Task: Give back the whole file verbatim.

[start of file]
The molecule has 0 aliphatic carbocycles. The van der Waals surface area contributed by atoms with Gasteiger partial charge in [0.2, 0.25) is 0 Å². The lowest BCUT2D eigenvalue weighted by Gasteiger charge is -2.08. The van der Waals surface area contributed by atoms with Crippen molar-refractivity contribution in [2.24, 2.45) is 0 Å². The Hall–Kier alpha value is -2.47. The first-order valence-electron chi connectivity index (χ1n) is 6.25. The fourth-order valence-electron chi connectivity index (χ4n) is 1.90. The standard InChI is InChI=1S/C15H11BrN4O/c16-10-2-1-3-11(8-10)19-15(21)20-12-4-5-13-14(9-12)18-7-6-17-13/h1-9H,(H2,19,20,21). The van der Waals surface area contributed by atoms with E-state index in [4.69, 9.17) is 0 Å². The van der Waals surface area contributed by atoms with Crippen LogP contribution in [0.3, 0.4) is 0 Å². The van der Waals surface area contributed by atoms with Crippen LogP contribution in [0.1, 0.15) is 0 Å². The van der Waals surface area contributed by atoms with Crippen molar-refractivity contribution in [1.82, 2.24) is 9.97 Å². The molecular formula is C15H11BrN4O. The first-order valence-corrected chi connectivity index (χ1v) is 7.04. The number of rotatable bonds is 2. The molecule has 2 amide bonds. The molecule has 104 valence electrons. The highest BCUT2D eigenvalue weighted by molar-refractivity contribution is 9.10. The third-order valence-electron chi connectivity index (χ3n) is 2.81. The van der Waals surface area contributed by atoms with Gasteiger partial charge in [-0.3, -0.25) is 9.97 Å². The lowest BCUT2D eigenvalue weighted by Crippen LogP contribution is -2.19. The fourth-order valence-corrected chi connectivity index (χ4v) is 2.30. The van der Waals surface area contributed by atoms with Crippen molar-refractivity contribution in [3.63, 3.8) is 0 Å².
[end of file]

The molecule has 0 aliphatic carbocycles. The van der Waals surface area contributed by atoms with Gasteiger partial charge in [0.2, 0.25) is 0 Å². The lowest BCUT2D eigenvalue weighted by Gasteiger charge is -2.08. The van der Waals surface area contributed by atoms with Crippen molar-refractivity contribution in [2.24, 2.45) is 0 Å². The Hall–Kier alpha value is -2.47. The first-order valence-electron chi connectivity index (χ1n) is 6.25. The fourth-order valence-electron chi connectivity index (χ4n) is 1.90. The standard InChI is InChI=1S/C15H11BrN4O/c16-10-2-1-3-11(8-10)19-15(21)20-12-4-5-13-14(9-12)18-7-6-17-13/h1-9H,(H2,19,20,21). The van der Waals surface area contributed by atoms with E-state index in [4.69, 9.17) is 0 Å². The van der Waals surface area contributed by atoms with Crippen LogP contribution in [0.3, 0.4) is 0 Å². The van der Waals surface area contributed by atoms with Crippen LogP contribution in [0.1, 0.15) is 0 Å². The van der Waals surface area contributed by atoms with Crippen molar-refractivity contribution in [1.82, 2.24) is 9.97 Å². The molecular formula is C15H11BrN4O. The first-order valence-corrected chi connectivity index (χ1v) is 7.04. The number of rotatable bonds is 2. The molecule has 2 amide bonds. The molecule has 104 valence electrons. The highest BCUT2D eigenvalue weighted by molar-refractivity contribution is 9.10. The third-order valence-electron chi connectivity index (χ3n) is 2.81. The van der Waals surface area contributed by atoms with Gasteiger partial charge in [-0.3, -0.25) is 9.97 Å². The lowest BCUT2D eigenvalue weighted by Crippen LogP contribution is -2.19. The fourth-order valence-corrected chi connectivity index (χ4v) is 2.30. The van der Waals surface area contributed by atoms with Crippen molar-refractivity contribution in [3.63, 3.8) is 0 Å².